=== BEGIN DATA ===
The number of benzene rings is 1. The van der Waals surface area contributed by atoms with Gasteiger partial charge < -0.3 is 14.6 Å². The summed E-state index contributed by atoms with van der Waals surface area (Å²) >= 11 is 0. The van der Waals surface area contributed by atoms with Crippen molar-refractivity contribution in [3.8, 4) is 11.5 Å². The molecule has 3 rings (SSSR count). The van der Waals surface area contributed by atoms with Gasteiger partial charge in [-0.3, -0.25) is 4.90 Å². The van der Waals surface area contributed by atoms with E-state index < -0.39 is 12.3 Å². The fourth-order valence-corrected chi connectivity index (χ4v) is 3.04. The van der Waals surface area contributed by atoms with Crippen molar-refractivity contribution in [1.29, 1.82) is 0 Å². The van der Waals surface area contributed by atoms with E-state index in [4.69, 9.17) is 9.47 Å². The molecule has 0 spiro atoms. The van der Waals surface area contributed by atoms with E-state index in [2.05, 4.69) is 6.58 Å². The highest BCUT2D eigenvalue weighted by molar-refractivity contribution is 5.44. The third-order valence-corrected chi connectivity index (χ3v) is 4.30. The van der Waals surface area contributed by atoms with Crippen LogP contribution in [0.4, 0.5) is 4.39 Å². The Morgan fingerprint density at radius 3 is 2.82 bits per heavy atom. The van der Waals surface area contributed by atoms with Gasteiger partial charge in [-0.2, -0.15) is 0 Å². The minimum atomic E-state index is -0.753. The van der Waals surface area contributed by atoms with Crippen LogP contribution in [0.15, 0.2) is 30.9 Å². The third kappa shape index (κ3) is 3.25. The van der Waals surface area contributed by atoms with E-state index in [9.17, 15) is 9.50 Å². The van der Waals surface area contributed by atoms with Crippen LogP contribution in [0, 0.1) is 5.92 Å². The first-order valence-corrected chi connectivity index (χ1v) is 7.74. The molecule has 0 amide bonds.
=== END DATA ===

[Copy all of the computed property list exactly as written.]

The number of benzene rings is 1. The van der Waals surface area contributed by atoms with Gasteiger partial charge < -0.3 is 14.6 Å². The summed E-state index contributed by atoms with van der Waals surface area (Å²) >= 11 is 0. The van der Waals surface area contributed by atoms with Crippen molar-refractivity contribution in [3.8, 4) is 11.5 Å². The molecule has 3 rings (SSSR count). The van der Waals surface area contributed by atoms with Gasteiger partial charge in [-0.3, -0.25) is 4.90 Å². The van der Waals surface area contributed by atoms with E-state index < -0.39 is 12.3 Å². The fourth-order valence-corrected chi connectivity index (χ4v) is 3.04. The van der Waals surface area contributed by atoms with Crippen molar-refractivity contribution in [1.29, 1.82) is 0 Å². The van der Waals surface area contributed by atoms with E-state index in [4.69, 9.17) is 9.47 Å². The molecule has 0 spiro atoms. The van der Waals surface area contributed by atoms with E-state index in [2.05, 4.69) is 6.58 Å². The highest BCUT2D eigenvalue weighted by molar-refractivity contribution is 5.44. The third-order valence-corrected chi connectivity index (χ3v) is 4.30. The van der Waals surface area contributed by atoms with Crippen LogP contribution in [0.4, 0.5) is 4.39 Å². The Morgan fingerprint density at radius 3 is 2.82 bits per heavy atom. The van der Waals surface area contributed by atoms with Gasteiger partial charge in [-0.2, -0.15) is 0 Å². The minimum atomic E-state index is -0.753. The van der Waals surface area contributed by atoms with Crippen LogP contribution in [0.15, 0.2) is 30.9 Å². The third kappa shape index (κ3) is 3.25. The van der Waals surface area contributed by atoms with E-state index in [9.17, 15) is 9.50 Å². The van der Waals surface area contributed by atoms with Crippen LogP contribution in [0, 0.1) is 5.92 Å². The first-order valence-corrected chi connectivity index (χ1v) is 7.74. The molecule has 0 amide bonds.